I often wonder about the possible inner landscape of a teacher on one of those really difficult days – the rocky terrain of children’s challenging behavior, a distracted mind filled with multiple demands, the tug-of-war between care for self and care for others, and the search for truth in “Is this still the right place for me?”

During recent conversations with educators and coaches, I have captured more and more the idea that there can be moments and days in classrooms when teachers and coaches live in low-level (possibly even higher-level) fear. This can vary from not feeling fully supported, feeling concerned about a child’s behavior, to having anxiety in general about what is to come and what to do next.

A very thoughtful group of coaches I spent time with yesterday were asking questions about how to make things better for teachers.

  • How can they help relieve stress levels that have teachers wandering in their minds by 9:00am?
  • How can they help teachers find focus and joy in learning with children throughout the day?  
  • How can they help teachers recognize their thoughts about themselves and the children they support with hopes of some of these (negative) thoughts losing their power over time?

I wasn’t sure how to respond at first. Their thoughtful questions felt big. It makes sense though – bigness gets passed along. Teachers can feel the bigness in their day  ➔ a coach feels the teacher’s bigness ➔ coach of the coach feels the bigness. The parallel process in action: what happens in one interaction influences what happens in the next.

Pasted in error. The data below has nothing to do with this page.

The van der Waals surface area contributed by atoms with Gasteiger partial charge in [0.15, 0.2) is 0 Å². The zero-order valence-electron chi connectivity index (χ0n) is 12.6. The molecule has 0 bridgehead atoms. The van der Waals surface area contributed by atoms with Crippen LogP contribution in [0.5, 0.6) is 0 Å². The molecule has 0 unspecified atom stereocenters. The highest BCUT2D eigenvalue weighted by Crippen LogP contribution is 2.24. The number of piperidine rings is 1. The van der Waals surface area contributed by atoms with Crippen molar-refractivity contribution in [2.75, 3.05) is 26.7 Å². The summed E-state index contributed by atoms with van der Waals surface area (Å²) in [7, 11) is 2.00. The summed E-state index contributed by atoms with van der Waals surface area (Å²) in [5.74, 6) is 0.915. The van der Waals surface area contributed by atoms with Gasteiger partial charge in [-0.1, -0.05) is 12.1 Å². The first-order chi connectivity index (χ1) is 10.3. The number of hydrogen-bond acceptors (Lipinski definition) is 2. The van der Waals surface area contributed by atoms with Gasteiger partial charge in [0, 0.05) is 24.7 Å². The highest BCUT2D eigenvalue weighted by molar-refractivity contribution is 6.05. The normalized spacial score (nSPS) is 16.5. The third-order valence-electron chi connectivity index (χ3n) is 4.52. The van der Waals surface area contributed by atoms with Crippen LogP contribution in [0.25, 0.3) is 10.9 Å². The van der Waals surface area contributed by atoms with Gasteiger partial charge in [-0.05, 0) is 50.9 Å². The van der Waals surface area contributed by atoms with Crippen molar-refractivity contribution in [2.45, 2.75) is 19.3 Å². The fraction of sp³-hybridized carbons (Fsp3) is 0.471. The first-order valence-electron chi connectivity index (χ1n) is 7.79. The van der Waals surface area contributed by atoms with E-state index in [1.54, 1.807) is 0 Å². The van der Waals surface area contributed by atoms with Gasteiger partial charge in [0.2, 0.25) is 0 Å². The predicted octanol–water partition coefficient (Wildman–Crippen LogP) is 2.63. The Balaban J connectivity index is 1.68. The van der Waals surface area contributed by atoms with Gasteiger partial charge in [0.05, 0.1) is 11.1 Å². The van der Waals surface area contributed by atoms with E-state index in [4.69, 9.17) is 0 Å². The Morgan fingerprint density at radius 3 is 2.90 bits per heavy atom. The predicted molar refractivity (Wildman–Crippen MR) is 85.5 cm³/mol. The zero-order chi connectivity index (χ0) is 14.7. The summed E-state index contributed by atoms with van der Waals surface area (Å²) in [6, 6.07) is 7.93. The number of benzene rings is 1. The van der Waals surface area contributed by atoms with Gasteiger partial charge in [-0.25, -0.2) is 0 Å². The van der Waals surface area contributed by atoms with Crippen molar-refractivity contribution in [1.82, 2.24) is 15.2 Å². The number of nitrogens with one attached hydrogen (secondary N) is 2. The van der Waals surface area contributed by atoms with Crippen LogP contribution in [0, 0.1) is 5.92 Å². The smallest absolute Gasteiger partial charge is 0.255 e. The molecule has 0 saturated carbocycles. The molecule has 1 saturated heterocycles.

This leads to many thoughts including how we actively work to cultivate (inner) calm alongside teachers on a regular basis. If we don’t spend time planning for it and practicing, we’ll likely see strengthening in negative thinking  (e.g. “…that kid will never change…” and “It is what it is…”), for example.

So, what’s the secret to making this happen and creating lasting change? Some might say it’s in the doing. I believe it’s when we hold a combination across knowing, doing, and being. Some might also jump right to growth mindset and the idea of positive thinking. While key ingredients, perhaps we consider starting with empathy and self-compassion. I like to think of it this way:

First awareness…then understanding…and, then check-in with change.

The following flow can be helpful to further explore this complex work as a teacher, a coach, and a teacher and coach together:

  1. Take a few deep breaths.
  2. What challenges did I experience today? What did I notice, including how did I feel?
  3. What are my unedited thoughts about this experience(s)?
  4. What did I want for myself in that moment? What did I want for someone else?
  5. Take time for a few more deep breaths.
  6. Is there anything I would like to remove from or add to this experience?

The next moment will come along. Pausing to refresh helps us endure tough moments and get unstuck from piling one thing after the next.
How fortunate am I to have had time with these coaches. They helped bring to the surface the idea of going slow to go fast in the end. Do we want to explore vulnerable moments and blind spots or let patterns repeat?